The Badgers have learned how to overcome late-game adversity, a devastating flu bug and a hostile road environment, turning potentially dangerous scenarios into character-building wins. Now for the first time, UW will have to learn how to bounce back from a crippling loss, a game the Badgers will look back and say they should have won.
Looking to make a statement on the road against the first ranked team appearing on its schedule, Wisconsin instead allowed Ohio State to score a combined three touchdowns on defense and special teams, scores that provided the undoing of UW in a 31-13 defeat Saturday at Ohio Stadium.
Coming into the contest, Wisconsin (5-1, 2-1 Big Ten) knew that success could be achieved if the Badgers handled Ohio State sophomore quarterback Terrelle Pryor. Save an 88-yard scoring drive at the end of the second half, the Badgers accomplished their goal of keeping the Ohio State offense off the field and limiting Pryor, who accounted for only 123 yards of total offense and one score.
Wisconsin out gained Ohio State (5-1, 3-0) in total yards (368 to 184), ran 49 more offensive plays and dominated the time of possession 42 minutes, 47 seconds to 17:13. Surely that would provide the ultimate upset recipe for the Badgers?
Maybe so, but what the Badgers didn't count on was quarterback Scott Tolzien, the conference leader in pass efficiency, throwing two costly interceptions that turned into 14 Ohio State points in a matter of seconds.
After driving to the OSU 31-yard line, Tolzien overthrew his intended target and was picked off by safety Kurt Coleman, who tipped toed 89 yards along the sidelines for the touchdown, giving the Buckeyes a 7-0 lead.
Two quarters later, Tolzien was the victim of an athletic play by free safety Jermale Hines, who tipped the pass up in the air and into his arms. With a convoy in front of him, Hines returned the play 32 yards for the touchdown, putting Ohio State up 21-10.
"Both were poor decisions on my part," Tolzien admitted. "That's frustrating. We were moving the ball and the thing I can learn from is turnovers. That kills drives and puts momentum on their side.
"They were talented, but the thing I have to worry about is making better decisions."
To a degree, the offense was able to absorb the punch in the gut. After the first score, junior linebacker Culmer St. Jean picking off Pryor and returning it 13 yards down to the OSU 12, setting up a successful gamble by UW.
Lining up for a 26-yard field goal, Chris Maragos, the holder, took the direct snap and sprinted around the left corner, nicking the pylon with his out stretched right hand for the touchdown, tying the score at seven.
Unfortunately for the Badgers, who led the Big Ten with plus-one turnover margin, it would be the only turnover they forced.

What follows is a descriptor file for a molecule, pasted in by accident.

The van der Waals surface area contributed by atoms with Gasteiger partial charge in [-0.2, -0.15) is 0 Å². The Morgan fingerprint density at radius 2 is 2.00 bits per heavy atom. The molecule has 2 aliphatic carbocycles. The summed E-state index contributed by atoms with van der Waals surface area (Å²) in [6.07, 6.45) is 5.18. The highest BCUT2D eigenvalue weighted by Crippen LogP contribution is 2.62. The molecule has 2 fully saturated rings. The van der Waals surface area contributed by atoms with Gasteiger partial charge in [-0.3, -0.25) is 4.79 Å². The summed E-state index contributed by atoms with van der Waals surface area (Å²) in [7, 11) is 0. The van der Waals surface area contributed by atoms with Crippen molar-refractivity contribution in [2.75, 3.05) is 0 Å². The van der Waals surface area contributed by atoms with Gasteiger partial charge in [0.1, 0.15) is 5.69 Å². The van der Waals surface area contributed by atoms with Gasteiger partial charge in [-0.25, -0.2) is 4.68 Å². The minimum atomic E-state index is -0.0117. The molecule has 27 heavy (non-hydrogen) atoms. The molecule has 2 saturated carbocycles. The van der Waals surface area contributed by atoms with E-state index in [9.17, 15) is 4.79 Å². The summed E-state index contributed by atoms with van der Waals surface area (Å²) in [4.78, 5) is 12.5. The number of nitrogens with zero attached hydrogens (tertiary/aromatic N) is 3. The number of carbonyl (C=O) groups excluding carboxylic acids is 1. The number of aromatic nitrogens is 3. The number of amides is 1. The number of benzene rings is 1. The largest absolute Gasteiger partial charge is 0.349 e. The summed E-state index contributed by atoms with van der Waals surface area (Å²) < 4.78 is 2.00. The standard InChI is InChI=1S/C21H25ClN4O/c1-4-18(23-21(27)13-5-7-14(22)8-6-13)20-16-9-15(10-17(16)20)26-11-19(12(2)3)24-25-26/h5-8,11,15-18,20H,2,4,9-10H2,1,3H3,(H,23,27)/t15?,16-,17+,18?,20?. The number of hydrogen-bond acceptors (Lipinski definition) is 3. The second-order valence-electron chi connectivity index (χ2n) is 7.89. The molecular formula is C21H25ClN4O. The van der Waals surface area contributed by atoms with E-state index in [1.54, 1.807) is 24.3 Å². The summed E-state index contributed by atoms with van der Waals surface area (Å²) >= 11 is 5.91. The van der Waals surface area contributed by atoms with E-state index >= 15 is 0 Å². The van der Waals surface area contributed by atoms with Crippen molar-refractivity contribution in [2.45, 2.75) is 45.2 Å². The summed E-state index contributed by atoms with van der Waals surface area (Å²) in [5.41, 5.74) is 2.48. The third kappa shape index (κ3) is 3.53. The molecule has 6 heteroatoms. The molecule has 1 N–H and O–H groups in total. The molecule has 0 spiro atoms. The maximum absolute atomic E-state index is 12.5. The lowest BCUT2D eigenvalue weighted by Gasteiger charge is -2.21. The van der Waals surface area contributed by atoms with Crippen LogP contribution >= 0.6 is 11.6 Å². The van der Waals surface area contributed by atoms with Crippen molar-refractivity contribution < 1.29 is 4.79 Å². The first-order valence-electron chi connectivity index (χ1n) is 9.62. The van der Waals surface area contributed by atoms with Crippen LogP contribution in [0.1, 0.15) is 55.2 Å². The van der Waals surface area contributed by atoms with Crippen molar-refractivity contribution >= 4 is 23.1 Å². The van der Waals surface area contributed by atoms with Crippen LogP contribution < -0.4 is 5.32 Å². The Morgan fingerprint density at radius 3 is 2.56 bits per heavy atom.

"We didn't get the turnovers today, which we have been getting," UW coach Bret Bielema said. "We've got to be able to get a few scores without sending our offense out there."
After the second interception return, Tolzien quickly shook off the flub, hitting a wide-open Nick Toon along the UW sideline for a 33-yards gain, UW's longest play of the day, getting the Badgers back in OSU territory, eventually setting up at Phil Welch 46-yard field goal.
But whatever momentum UW had after cutting the lead to 21-13 quickly evaporated on the following kickoff, as the Badgers' spotty special teams allowed the return man Ray Small to take the kick right down the middle of the field, going untouched on a 96-yard return, giving Ohio State a 28-13 advantage.
"Anytime you give Ohio State 21 points at Columbus without having your defense being on the field, you don't have a very good chance of winning the football game," Bielema said bluntly.
Try as they might, Wisconsin's offense never put up any semblance of a fight against the Buckeyes top-ranked defense. After allowing only two sacks in the Badgers' first five games (tied for second best in the country), the Ohio State front seven got to Tolzien six times for a loss of 39 yards, blanketing the UW receiving corps and putting immense pressure on UW's offensive line.
"We didn't win the one-on-one battles," junior guard John Moffitt said. "You need to be sound in your protection, sound in your technique and, myself personally, I was not sound at all."
The Badgers also struggled on third downs and in the red zone, two big areas of success through the first half of the season. Converting 56.3 percent (36-of-64) of its third-down chances, best in the Big Ten and third in the country, Wisconsin was held to only 6 of 19 on the critical down. In the red zone, where the Badgers had converted 18 of their 22 attempts into touchdowns, UW was held at a measly 1-for-3.
Throw in the fact that UW was held to 118 yards rushing and were penalized seven times for 60 yards, the frustration factor increased exponentially.
"We couldn't stay into a rhythm," said sophomore running back John Clay, who was held to 59 yards on 20 carries. "We kept getting penalties and shooting ourselves in the foot. Like coach said, you have to play one opponent and we have to play against two teams today – Ohio State and Wisconsin."
The Badgers can hang their hat on, statistically, their best defensive performance of the year, limiting Ohio State to only 97 rushing yards and 87 passing yards. But with a chance to make a statement in the conference, the Badgers find themselves needing to wipe the slate clean quickly.
"Our defense played great but at the end of the day when the score is 31-13, you can't be happy at all," sophomore tackle J.J. Watt said. "Coming off a loss like this, nobody can be happy, but we have to put it behind us because it's Iowa week. Iowa is not going to be an easy game. Our team is going to come together."